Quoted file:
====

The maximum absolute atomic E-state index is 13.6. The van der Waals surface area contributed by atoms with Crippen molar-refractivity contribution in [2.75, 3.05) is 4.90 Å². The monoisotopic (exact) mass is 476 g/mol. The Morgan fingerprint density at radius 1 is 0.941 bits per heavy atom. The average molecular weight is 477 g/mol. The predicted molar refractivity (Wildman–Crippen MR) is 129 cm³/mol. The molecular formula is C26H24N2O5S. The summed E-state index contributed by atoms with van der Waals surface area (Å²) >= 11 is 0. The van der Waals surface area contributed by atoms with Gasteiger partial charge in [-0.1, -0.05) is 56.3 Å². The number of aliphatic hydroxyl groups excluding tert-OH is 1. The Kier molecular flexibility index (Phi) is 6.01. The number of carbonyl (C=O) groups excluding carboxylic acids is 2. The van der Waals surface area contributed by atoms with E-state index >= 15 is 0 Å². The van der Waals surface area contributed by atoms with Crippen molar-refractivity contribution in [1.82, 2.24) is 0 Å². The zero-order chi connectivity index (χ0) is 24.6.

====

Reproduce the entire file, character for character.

The maximum absolute atomic E-state index is 13.6. The van der Waals surface area contributed by atoms with Crippen molar-refractivity contribution in [2.75, 3.05) is 4.90 Å². The monoisotopic (exact) mass is 476 g/mol. The Morgan fingerprint density at radius 1 is 0.941 bits per heavy atom. The average molecular weight is 477 g/mol. The predicted molar refractivity (Wildman–Crippen MR) is 129 cm³/mol. The molecular formula is C26H24N2O5S. The summed E-state index contributed by atoms with van der Waals surface area (Å²) >= 11 is 0. The van der Waals surface area contributed by atoms with Gasteiger partial charge in [-0.1, -0.05) is 56.3 Å². The number of aliphatic hydroxyl groups excluding tert-OH is 1. The Kier molecular flexibility index (Phi) is 6.01. The number of carbonyl (C=O) groups excluding carboxylic acids is 2. The van der Waals surface area contributed by atoms with E-state index >= 15 is 0 Å². The van der Waals surface area contributed by atoms with Crippen molar-refractivity contribution in [1.82, 2.24) is 0 Å². The zero-order chi connectivity index (χ0) is 24.6.